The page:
A woman and a man in a room of computers performing cybersecurity.

How to Strengthen Your Weakest Link through Cybersecurity Education

It takes only seconds for an individual to send an email reply that could lead to a multi-million dollar breach. Even more concerning, in most cases, the responsible party doesn’t even realize the error. 

How can this scenario be prevented? The biggest component to overcoming this challenge is educating employees on the dangers of social engineering—the use of deception to manipulate individuals into sharing confidential or personal information for fraudulent purposes—and showing them detection methods to spot the fraudsters. 

A Changing Cybersecurity Landscape

If one click can compromise an entire organization’s sensitive data and systems, then not even an organization that has invested millions of dollars in IT and security infrastructure is immune to attack. 

That’s the reality of today’s cybersecurity landscape. And end–user–focused social engineering attacks are perhaps the most constantly evolving cyberthreats. 

Social Engineering Attacks

Social engineering as a method of attack isn’t a new concept. Individuals and hackers have been using these people-focused deception techniques for decades to manipulate targets and extract sensitive information. 

However, the adoption and usage of social engineering as a primary method of cyberattacks has dramatically risen in the past few years. As organizations continue to develop their online presence, fully integrate their email and network access, and expand their digital footprint, social engineering has become one of the easiest, most successful methods for an attacker to exploit. 

It’s important to note that many cyber attackers are part of a group or organization run as a for-profit business. Just like a board or executive suite, attackers are focused on key metrics such as the bottom line and achieving a high return on investment. It pays to keep in mind that the bad guys are highly organized, motivated, and compensated.

Go Phish

Rather than spending hours, days, or weeks attempting to penetrate your security infrastructure with sophisticated attacks and advanced persistent threats, hackers realize a higher ROI and success rate through widespread phishing email attacks. In a matter of hours, they can develop a customized phishing email to distribute to hundreds or thousands of addresses. One single click is all it takes for an employee to fall victim while criminals capitalize.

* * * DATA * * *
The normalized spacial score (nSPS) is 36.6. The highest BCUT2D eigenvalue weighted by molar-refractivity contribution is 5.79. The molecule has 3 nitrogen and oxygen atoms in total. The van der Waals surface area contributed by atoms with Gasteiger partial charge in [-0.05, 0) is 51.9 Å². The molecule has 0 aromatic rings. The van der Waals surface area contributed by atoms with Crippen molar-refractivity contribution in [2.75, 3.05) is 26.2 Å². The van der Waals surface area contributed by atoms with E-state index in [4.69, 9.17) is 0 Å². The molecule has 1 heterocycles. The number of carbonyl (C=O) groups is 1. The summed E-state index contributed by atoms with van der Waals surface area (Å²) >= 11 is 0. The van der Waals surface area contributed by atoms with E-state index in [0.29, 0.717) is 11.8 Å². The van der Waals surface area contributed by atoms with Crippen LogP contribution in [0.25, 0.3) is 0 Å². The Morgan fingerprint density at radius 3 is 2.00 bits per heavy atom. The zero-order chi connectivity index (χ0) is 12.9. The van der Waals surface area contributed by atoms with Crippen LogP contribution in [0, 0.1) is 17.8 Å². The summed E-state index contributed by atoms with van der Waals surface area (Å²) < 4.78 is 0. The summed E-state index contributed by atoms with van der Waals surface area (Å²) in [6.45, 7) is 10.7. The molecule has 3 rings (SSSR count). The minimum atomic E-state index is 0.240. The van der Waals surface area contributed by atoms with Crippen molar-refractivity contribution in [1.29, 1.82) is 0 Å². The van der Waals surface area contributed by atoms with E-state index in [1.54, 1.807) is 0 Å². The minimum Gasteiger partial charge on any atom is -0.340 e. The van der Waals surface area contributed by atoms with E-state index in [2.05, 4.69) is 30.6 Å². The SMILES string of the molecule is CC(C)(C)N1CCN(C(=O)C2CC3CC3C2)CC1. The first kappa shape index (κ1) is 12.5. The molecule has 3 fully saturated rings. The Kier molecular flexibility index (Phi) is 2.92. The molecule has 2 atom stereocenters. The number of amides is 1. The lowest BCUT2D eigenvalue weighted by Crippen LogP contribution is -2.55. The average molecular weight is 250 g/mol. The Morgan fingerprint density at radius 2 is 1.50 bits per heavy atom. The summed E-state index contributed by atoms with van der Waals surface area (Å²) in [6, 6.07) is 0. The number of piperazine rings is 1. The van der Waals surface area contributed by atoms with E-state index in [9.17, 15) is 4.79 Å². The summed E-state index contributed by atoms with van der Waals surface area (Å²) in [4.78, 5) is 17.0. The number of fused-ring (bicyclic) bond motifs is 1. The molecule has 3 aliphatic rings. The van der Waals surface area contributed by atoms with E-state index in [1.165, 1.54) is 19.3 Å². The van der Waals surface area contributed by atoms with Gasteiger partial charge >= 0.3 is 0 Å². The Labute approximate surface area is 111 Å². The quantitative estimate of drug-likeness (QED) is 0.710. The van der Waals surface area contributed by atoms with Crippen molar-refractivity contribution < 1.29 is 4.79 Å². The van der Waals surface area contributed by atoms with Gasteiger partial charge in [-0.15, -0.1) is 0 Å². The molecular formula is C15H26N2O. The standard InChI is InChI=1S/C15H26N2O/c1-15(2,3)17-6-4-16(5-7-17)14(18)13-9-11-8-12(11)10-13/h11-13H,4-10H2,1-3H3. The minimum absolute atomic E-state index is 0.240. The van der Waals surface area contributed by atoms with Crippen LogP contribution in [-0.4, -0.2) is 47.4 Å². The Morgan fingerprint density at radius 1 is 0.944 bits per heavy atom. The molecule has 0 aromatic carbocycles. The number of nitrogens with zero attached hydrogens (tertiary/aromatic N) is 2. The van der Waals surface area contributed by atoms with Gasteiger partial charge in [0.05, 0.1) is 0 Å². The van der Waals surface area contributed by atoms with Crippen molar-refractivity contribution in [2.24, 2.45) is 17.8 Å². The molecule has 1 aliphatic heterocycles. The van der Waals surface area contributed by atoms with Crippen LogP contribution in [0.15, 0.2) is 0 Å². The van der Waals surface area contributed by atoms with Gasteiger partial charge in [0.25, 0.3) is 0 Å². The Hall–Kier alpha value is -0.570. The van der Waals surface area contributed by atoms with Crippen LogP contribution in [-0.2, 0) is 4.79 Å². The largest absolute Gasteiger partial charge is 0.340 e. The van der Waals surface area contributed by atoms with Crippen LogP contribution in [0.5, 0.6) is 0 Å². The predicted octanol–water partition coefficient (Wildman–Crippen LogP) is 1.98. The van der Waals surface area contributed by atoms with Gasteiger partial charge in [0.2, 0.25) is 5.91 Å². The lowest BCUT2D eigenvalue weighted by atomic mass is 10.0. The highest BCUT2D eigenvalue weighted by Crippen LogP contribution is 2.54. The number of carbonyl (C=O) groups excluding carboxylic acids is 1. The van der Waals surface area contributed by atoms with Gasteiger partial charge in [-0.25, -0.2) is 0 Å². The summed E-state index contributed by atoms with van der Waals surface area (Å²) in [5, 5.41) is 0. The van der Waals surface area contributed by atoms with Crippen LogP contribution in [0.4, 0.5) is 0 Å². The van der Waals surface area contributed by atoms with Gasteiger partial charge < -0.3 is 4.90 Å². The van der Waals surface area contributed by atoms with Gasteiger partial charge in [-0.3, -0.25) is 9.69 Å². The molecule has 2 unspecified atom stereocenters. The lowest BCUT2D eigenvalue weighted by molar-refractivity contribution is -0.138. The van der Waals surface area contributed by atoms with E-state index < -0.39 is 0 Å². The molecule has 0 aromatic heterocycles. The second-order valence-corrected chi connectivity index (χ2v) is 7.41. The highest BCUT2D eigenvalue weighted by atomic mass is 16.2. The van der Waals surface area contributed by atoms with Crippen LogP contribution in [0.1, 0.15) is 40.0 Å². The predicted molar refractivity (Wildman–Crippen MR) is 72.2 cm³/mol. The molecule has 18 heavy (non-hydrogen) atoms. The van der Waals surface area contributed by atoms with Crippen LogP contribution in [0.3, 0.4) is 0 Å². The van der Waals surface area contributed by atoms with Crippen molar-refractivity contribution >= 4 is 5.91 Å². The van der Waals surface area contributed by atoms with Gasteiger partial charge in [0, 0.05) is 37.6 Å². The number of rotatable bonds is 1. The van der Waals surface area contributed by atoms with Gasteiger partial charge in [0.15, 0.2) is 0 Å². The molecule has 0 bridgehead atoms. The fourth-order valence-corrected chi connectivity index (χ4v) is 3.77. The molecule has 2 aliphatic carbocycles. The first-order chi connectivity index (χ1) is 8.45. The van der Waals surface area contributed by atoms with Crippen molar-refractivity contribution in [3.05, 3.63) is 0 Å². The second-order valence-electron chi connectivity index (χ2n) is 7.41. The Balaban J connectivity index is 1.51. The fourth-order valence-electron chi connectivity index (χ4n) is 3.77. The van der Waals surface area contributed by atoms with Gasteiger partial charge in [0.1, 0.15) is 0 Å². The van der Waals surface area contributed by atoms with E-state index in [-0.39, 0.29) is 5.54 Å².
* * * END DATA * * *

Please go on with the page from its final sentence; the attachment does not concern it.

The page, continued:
When you consider the number of employees in your organization and the number of emails each employee receives on a daily basis, the expansiveness and diversity of the “attack surface” (the end users) is a gold mine for criminals. This in combination with the elevated credentials and weak passwords of many end users mean an attack is likely. 

Cybersecurity Education Prevents Attacks

What can you do? Combining real phishing exercises with in-the-moment feedback and training is the best way to educate and improve your end users’ security awareness. 

While many organizations implement an annual security training module, educating end users requires ongoing efforts. Consistent training should be content-specific and focused on current styles of social engineering and ransomware attacks. 

Organizations who implement an internal phishing education program have seen dramatic improvements in end user awareness and ability to detect potential attacks. Effective programs deliver phishing emails to internal resources and monitor which users open the email, click on the link, download the attachment, and authenticate to the fake website. With each failure, targeted training can be delivered to the end user to help them identify what went wrong and provide meaningful examples of how to improve. 

Results from clients who have adopted an exercise and training program show that after a few months, the percentage of failures (employees who click on the link) decreases from an initial 50-60% in the first campaign to under three percent. 

For more information and help with implementing a campaign of your own, contact our cybersecurity team. 

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Originally published  June 7, 2017. Updated February 23, 2024.



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